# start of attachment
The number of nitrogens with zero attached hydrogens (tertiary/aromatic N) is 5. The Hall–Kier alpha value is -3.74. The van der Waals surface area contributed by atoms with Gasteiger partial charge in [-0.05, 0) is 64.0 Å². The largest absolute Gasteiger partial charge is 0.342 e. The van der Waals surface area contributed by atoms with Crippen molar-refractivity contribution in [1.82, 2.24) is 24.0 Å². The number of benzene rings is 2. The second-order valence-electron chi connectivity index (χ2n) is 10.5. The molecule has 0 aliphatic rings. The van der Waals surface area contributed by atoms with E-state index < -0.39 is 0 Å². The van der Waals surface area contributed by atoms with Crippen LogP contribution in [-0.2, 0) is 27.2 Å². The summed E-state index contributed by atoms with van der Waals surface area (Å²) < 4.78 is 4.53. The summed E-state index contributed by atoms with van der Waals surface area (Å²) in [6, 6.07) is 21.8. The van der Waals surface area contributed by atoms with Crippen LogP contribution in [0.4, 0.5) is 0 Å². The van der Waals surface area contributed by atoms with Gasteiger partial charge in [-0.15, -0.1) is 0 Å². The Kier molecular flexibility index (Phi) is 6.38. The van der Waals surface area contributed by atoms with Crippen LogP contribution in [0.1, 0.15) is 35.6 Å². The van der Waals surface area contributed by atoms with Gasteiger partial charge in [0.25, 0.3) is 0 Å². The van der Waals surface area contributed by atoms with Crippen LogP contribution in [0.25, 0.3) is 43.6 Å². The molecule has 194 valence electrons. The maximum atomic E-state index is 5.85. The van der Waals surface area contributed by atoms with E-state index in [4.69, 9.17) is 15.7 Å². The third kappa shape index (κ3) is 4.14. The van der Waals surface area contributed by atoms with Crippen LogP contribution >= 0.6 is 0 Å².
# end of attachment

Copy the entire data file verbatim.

The number of nitrogens with zero attached hydrogens (tertiary/aromatic N) is 5. The Hall–Kier alpha value is -3.74. The van der Waals surface area contributed by atoms with Gasteiger partial charge in [-0.05, 0) is 64.0 Å². The largest absolute Gasteiger partial charge is 0.342 e. The van der Waals surface area contributed by atoms with Crippen molar-refractivity contribution in [1.82, 2.24) is 24.0 Å². The number of benzene rings is 2. The second-order valence-electron chi connectivity index (χ2n) is 10.5. The molecule has 0 aliphatic rings. The van der Waals surface area contributed by atoms with E-state index < -0.39 is 0 Å². The van der Waals surface area contributed by atoms with Crippen LogP contribution in [-0.2, 0) is 27.2 Å². The summed E-state index contributed by atoms with van der Waals surface area (Å²) < 4.78 is 4.53. The summed E-state index contributed by atoms with van der Waals surface area (Å²) in [6, 6.07) is 21.8. The van der Waals surface area contributed by atoms with Crippen LogP contribution in [0.4, 0.5) is 0 Å². The van der Waals surface area contributed by atoms with Gasteiger partial charge in [-0.15, -0.1) is 0 Å². The Kier molecular flexibility index (Phi) is 6.38. The van der Waals surface area contributed by atoms with Crippen LogP contribution in [0.1, 0.15) is 35.6 Å². The van der Waals surface area contributed by atoms with Gasteiger partial charge in [0.25, 0.3) is 0 Å². The van der Waals surface area contributed by atoms with Crippen LogP contribution in [0.25, 0.3) is 43.6 Å². The molecule has 194 valence electrons. The maximum atomic E-state index is 5.85. The van der Waals surface area contributed by atoms with E-state index in [4.69, 9.17) is 15.7 Å². The third kappa shape index (κ3) is 4.14. The van der Waals surface area contributed by atoms with Crippen LogP contribution >= 0.6 is 0 Å².